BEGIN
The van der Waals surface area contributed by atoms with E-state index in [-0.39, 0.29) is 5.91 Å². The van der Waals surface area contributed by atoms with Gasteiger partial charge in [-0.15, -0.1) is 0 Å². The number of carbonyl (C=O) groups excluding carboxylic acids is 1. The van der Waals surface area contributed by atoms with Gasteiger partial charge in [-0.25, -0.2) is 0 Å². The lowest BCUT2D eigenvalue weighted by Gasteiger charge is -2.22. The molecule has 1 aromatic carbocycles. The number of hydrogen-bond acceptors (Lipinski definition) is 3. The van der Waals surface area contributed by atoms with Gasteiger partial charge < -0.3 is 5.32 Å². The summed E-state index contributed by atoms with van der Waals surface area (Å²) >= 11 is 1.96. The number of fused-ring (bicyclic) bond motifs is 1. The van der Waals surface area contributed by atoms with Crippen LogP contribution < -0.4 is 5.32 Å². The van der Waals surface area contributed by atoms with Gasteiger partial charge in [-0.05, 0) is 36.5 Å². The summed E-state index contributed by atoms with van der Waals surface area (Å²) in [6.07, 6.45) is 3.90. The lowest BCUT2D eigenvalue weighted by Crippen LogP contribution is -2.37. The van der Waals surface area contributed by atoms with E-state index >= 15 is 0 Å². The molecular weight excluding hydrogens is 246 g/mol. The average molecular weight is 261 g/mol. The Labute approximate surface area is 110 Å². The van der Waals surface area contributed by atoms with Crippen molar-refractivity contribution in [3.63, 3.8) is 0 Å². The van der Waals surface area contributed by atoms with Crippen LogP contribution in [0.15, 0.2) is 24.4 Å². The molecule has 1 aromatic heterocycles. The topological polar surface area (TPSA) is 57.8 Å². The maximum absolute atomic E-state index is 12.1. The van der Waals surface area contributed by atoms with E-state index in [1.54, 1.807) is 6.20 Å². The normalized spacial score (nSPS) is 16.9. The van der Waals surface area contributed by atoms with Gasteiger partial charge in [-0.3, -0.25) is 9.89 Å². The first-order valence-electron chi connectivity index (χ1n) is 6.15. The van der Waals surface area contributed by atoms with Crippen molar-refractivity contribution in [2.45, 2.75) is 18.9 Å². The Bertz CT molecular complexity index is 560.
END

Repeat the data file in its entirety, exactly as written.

The van der Waals surface area contributed by atoms with E-state index in [-0.39, 0.29) is 5.91 Å². The van der Waals surface area contributed by atoms with Gasteiger partial charge in [-0.15, -0.1) is 0 Å². The number of carbonyl (C=O) groups excluding carboxylic acids is 1. The van der Waals surface area contributed by atoms with Gasteiger partial charge in [-0.25, -0.2) is 0 Å². The lowest BCUT2D eigenvalue weighted by Gasteiger charge is -2.22. The molecule has 1 aromatic carbocycles. The number of hydrogen-bond acceptors (Lipinski definition) is 3. The van der Waals surface area contributed by atoms with Gasteiger partial charge < -0.3 is 5.32 Å². The summed E-state index contributed by atoms with van der Waals surface area (Å²) >= 11 is 1.96. The number of fused-ring (bicyclic) bond motifs is 1. The van der Waals surface area contributed by atoms with Crippen LogP contribution < -0.4 is 5.32 Å². The van der Waals surface area contributed by atoms with Gasteiger partial charge in [-0.05, 0) is 36.5 Å². The summed E-state index contributed by atoms with van der Waals surface area (Å²) in [6.07, 6.45) is 3.90. The lowest BCUT2D eigenvalue weighted by Crippen LogP contribution is -2.37. The van der Waals surface area contributed by atoms with E-state index >= 15 is 0 Å². The molecular weight excluding hydrogens is 246 g/mol. The average molecular weight is 261 g/mol. The Labute approximate surface area is 110 Å². The van der Waals surface area contributed by atoms with Crippen molar-refractivity contribution in [3.63, 3.8) is 0 Å². The van der Waals surface area contributed by atoms with Crippen LogP contribution in [0.15, 0.2) is 24.4 Å². The molecule has 1 aromatic heterocycles. The topological polar surface area (TPSA) is 57.8 Å². The maximum absolute atomic E-state index is 12.1. The van der Waals surface area contributed by atoms with E-state index in [1.54, 1.807) is 6.20 Å². The normalized spacial score (nSPS) is 16.9. The van der Waals surface area contributed by atoms with Gasteiger partial charge in [-0.3, -0.25) is 9.89 Å². The first-order valence-electron chi connectivity index (χ1n) is 6.15. The van der Waals surface area contributed by atoms with Crippen molar-refractivity contribution in [2.45, 2.75) is 18.9 Å². The Bertz CT molecular complexity index is 560.